Theodore Ferris planned Shenandoah in meticulous detail
It is one thing to be able to buy luxury – it is quite another to own a precious piece of history.
Owning Shenandoah is to be the custodian of glorious slice of maritime history. That is why one Italian industrialist has spent a fortune restoring the ship’s former glory and welcoming her to the heart of his family’s life.
Shenandoah was born in one of the 20th Century’s most glamorous eras. She has survived two World Wars. She has welcomed on board the world’s most powerful families, international royalty and her fair share of smugglers and gamblers. She has raced across oceans and circumnavigated the globe many times.
“She has, in a word, lived.”
Shenandoah under sail is a majestic sight
She has also faced dereliction and neglect. She was lost to the world before being saved by one of the most successful entrepreneurs ever. She has, in a word, lived. And she has been loved. Not just for her renowned elegance but for her supreme handling on the water. That is why Shenandoah is one of the finest yachts sailing today.
Mr & Mrs Fahnstock seated at the front of their carriage
Charles Fahnestock was one of the richest bankers in America. Just after the dawning of a new century, he decided to commission the design and build of a fabulous new sailing yacht.
Her name was to be ‘Shenandoah’. He saw her as the ultimate retirement luxury, a chance to sail the Caribbean and the Mediterranean in a ship that was meant to be both enjoyed and admired. She was built in 1902 at the Townsend & Downey Shipyard near Staten Island, New York – the work of celebrated maritime designer Theodore Ferris. She became one of Ferris’s crowning achievements and the only one of his designs still sailing today.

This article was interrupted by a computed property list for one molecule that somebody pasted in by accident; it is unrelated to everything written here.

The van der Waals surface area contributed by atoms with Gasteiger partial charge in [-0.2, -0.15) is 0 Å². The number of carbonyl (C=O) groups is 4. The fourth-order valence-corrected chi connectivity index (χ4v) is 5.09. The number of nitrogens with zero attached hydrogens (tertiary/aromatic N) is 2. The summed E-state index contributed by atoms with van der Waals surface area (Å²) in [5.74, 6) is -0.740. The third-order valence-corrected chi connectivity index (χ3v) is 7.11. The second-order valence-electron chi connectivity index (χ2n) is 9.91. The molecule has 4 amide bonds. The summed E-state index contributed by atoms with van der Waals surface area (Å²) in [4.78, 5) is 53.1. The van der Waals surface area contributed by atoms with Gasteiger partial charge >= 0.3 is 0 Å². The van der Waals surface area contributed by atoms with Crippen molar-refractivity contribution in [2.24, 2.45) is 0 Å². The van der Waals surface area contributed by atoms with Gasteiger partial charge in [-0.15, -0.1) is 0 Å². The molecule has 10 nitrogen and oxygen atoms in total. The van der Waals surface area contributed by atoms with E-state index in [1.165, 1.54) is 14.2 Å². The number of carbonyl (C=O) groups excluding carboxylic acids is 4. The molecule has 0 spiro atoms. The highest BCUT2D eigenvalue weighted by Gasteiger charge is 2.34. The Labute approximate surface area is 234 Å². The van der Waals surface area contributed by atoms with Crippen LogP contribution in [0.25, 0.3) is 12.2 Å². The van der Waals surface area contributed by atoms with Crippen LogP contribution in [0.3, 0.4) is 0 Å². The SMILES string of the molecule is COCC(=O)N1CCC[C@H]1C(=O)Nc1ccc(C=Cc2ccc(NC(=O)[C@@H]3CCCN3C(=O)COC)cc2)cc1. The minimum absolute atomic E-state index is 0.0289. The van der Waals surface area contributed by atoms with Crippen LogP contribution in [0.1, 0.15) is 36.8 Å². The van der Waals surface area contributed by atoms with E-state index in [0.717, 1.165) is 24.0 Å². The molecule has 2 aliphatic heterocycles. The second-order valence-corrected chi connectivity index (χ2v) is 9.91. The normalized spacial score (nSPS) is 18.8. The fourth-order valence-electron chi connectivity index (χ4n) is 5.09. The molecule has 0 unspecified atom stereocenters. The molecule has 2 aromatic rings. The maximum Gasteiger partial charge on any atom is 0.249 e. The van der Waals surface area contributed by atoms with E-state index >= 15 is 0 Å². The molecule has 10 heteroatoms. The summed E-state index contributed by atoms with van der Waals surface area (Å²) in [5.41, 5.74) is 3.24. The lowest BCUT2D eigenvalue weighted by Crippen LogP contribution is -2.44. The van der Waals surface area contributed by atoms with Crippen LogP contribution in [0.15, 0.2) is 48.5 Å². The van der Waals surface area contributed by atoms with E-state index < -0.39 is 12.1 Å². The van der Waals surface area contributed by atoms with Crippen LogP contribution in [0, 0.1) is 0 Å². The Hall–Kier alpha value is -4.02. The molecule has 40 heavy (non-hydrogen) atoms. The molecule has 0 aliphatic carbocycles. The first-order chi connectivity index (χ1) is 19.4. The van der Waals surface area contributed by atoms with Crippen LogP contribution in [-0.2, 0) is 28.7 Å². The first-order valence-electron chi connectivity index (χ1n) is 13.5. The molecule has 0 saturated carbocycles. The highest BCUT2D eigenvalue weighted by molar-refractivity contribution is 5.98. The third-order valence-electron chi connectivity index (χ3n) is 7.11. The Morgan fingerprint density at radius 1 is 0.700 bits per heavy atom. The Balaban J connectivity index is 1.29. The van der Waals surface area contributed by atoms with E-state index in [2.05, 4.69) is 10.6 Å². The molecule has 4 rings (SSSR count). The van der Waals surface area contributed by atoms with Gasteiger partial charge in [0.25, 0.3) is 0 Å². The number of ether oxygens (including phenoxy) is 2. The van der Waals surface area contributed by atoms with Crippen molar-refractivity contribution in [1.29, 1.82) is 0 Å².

The Townsend & Downey Shipyard c1902
“…a tribute to the ‘Golden Age of Yachting’…”
The 180 ft three-masted gaff rigged schooner is indeed a tribute to the ‘Golden Age of Yachting’, when grace and elegance were as important as how she sailed. Ferris was inspired by a similar yacht being built in the docks at the time, Meteor III, a phenomenally fast ship belonging to the last German Emperor and King of Prussia, Kaiser Wilhelm II. Born together, they became virtual sister ships.
The splendid original interior
Shenandoah displaying her original rigging
Initially, Fahnestock cruised Shenandoah from Newport, Rhode Island, and she stood out right from the beginning because at the time her rigging was very new to America.
As a three-masted topsail schooner, the foremast carried two yard-supported rectangular topsails, above its gaff-rigged mainsail, whereas the other two masts carried two triangular topsails above their gaff-rigged mainsails. The yacht kept that rigging until after World War II when the topsails were taken down and she became an ordinary schooner.
“She hosted many glamorous parties…”
She was just as much a talking point in 1905, a few years after her launch, when Fahenstock, now retired, finally fulfilled his ambition to sail to and around the Mediterranean. She hosted many glamorous parties along France’s Cote D’Azur and the Amalfi coast in Italy and for the next seven years, the Med became her home.